Re Fasano

Fecha05 Marzo 1958
EmisorCorte Federal (Venezuela)
Venezuela, Federal Court.
Re Fasano.

Extradition Procedure of Extradition Treaty between Italy and Venezuela, 1930 Necessity for compliance with law of State applied to The law of Venezuela.

The Facts.The Italian authorities requested the extradition of Edmund Fasano, an Italian national, on charges of fraudulent bankruptcy or bankruptcy due to mismanagement. Italy and Venezuela were bound by a Treaty of Extradition and Judicial Assistance, signed on August 23,1930.1

Held: that extradition must be refused. The extradition request must comply with the requirements of the law of the State to which application is made.

The Court said: The Extradition Treaty which is in force between Venezuela and Italy contains the following provisions:

Article 1

The High Contracting Parties undertake to seek, arrest and surrender to each other any persons who are being proceeded against or have been convicted by a competent judicial authority of one of the two countries for any of the offences in the following Article, and who may be in the territory of the other Party.

Article 2

Extradition shall be granted in respect of those guilty, as principals or accomplices, of ordinary offences for which they have been sentenced to imprisonment in any form for a term of not less than six months,[1] or which, under the laws of the State making the application, are punishable with imprisonment for a term of not less than one year.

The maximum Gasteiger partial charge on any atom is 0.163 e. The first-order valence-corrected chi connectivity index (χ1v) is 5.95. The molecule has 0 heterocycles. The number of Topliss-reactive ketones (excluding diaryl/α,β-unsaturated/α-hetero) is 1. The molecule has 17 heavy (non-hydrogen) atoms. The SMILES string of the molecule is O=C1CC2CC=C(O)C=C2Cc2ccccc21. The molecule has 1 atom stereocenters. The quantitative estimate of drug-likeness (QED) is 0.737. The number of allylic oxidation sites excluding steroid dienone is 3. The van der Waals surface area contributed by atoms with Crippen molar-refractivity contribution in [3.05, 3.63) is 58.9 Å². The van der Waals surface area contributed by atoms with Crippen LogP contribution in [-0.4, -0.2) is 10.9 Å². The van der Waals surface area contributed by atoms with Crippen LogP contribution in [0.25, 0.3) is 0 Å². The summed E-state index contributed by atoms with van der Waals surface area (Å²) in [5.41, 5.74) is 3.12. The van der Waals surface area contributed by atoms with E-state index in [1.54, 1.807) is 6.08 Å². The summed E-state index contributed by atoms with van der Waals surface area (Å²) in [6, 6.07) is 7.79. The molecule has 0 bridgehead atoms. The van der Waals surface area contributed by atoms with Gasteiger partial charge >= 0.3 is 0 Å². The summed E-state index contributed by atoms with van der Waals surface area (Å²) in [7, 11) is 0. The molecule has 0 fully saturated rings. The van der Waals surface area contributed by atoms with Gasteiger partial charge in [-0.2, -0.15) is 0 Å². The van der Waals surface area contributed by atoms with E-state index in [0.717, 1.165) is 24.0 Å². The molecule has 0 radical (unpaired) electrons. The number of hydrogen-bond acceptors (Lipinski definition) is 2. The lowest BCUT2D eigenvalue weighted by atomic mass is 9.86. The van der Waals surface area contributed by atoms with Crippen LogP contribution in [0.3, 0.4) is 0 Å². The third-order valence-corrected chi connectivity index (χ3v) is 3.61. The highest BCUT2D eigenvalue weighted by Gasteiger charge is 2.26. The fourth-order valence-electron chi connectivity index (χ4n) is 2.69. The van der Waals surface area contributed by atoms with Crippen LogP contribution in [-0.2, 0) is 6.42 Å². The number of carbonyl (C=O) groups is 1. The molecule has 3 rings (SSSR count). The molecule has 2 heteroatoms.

Article 9

Extradition shall be granted in virtue of a certificate of conviction or a warrant of arrest or any other paper having the effect of a warrant, stating the nature and degree of gravity of the offence and the provisions of the criminal law which have been or may be applied.

The originals or certificated copies of the papers in question shall be forwarded in the form prescribed by the laws of the State making application, together with a copy of the text of the laws which have been or may be applied.

Thus far, the extradition request before us appears to conform to the requirements of the Treaty. Consider, however, the last part of Article 9: Extradition shall be effected in accordance with the law of the State applied to. Given this provision, the question before us is whether the essential requirements of Venezuelan law have been complied with in the present case. In the first place, according to Article 35 of the Constitution,

The inhabitants [i.e., both nationals and aliens] of Venezuela are guaranteed:

2. Liberty and personal security...

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